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Little Impney, Worcestershire:

A mixed-use village of homes and business space within the grounds of a historic nineteenth century country estate

The ambitious plans to reinvigorate the historic Impney Estate, north of Droitwich Spa, have been drawn up through a comprehensive new Estate masterplan by LDA Design. Within this, Proctor & Matthews Architects have masterplanned and designed the new village of Little Impney, set in the Hall grounds. The planning application has been approved by Wychavon District Council in Worcestershire.

Little Impney is a new mixed-use village of 127 homes and business space to be located within the grounds of the historic nineteenth century country estate of Impney Hall, once the family home of the industrialist John Corbett and designed in the flamboyant Louis XIII style by the French architect Auguste Tronquois and the English architect Richard Phene Spiers. An existing disused yet large Conference centre built in the 1970’s will be demolished as part of a wider strategy by LDA to improve the setting of the original Hall and its potential future use as a boutique hotel.

The village is configured partially on the site of the conference centre and its predecessor - an extensive walled productive garden, demolished in the early twentieth century - and on an open field to the east of the existing bridleway, John Corbett Way. As a result, the village is configured in two contrasting halves: a formal geometric ‘parterre’ of courtyard homes (with green roofs) and public gardens to the west arranged across two distinct terraced levels, and a more relaxed geometry of housing clusters twisted in response to the folding topography of the eastern field.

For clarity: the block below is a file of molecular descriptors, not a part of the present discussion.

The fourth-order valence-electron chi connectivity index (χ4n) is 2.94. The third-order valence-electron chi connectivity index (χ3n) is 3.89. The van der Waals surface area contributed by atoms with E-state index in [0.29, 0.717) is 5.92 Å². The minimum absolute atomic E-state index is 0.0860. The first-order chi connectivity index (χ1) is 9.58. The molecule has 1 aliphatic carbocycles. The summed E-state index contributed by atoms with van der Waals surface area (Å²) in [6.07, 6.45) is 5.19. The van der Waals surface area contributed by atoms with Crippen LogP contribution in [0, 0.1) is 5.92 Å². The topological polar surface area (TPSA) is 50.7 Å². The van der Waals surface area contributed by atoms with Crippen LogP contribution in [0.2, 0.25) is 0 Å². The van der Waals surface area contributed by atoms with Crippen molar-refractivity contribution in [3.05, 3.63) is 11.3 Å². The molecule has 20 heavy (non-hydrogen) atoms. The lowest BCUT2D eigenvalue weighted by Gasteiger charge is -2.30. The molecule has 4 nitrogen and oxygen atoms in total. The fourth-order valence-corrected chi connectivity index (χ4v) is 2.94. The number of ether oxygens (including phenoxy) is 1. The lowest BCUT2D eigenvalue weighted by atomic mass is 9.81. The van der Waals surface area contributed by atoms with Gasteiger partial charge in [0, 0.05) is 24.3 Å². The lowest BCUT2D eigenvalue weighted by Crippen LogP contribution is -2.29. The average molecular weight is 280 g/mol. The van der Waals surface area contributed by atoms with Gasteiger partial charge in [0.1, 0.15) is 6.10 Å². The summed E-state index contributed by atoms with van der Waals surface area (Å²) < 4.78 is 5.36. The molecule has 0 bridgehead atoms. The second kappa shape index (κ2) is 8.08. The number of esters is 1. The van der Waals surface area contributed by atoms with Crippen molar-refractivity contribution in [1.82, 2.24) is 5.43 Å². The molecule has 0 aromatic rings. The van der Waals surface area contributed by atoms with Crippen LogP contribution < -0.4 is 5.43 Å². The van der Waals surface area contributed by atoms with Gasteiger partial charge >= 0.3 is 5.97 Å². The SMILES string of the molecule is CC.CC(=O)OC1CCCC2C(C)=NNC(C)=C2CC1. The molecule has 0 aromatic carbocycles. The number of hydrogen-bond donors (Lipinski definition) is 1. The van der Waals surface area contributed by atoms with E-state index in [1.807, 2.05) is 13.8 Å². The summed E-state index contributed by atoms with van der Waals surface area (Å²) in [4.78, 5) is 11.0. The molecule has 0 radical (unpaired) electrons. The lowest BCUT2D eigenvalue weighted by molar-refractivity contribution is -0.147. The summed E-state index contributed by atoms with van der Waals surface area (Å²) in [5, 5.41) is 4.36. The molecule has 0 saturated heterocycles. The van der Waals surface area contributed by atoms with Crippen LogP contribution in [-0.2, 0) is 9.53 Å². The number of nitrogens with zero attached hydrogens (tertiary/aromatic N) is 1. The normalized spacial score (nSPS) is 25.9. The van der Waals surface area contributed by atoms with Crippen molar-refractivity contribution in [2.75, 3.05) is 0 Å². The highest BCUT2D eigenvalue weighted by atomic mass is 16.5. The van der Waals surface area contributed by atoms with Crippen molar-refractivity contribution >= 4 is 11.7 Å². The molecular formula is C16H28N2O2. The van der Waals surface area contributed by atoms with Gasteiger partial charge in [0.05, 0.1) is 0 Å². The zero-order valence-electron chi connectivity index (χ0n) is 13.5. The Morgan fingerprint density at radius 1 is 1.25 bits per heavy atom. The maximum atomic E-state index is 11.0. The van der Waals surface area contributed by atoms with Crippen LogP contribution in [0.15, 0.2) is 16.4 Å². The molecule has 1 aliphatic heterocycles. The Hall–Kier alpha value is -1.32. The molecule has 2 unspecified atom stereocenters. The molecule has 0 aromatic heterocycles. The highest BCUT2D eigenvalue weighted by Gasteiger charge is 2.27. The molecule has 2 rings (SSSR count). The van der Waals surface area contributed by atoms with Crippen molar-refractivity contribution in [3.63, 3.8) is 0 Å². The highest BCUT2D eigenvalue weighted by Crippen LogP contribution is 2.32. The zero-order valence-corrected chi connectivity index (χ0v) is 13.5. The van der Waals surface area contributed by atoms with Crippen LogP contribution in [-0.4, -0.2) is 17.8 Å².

Custodians of the Estate, Impney Ltd, are looking to realise a sustainable future for Impney Hall and the wider 140-acre estate which surrounds it. The Estate masterplan, by LDA Design, includes an overall Landscape and Visual Impact Assessment, the restoration of Impney Hall, and the landscaping of the vast naturalistic parkland which ties the scheme together. Impney Hall, at the centre of the Estate, is a magnificent Grade II* heritage building built in 1873 for the saltworks magnate John Corbett - now in need of extensive restoration and improvement in the context of its parkland setting. Impney Hall had operated for some time as a hotel and conference centre, resulting in a number of unsympathetic extensions, many of which are now obsolete. Under the submitted plans, Impney Hall would continue as a boutique hotel and restaurant, with many of the more recent corporate add-ons demolished, and the historic external elevations restored.

The overall Estate masterplan aims to improve access and encourage sustainable travel. John Corbett Way, the public right of way across the Estate, will be enhanced and new pedestrian and cycle routes will connect with Droitwich and the rail station. The masterplan also aims to create new opportunities for recreation, enhance biodiversity and improve degraded landscapes with extensive new sustainable drainage basins and swales, complementing the existing river and ponds of the parkland.

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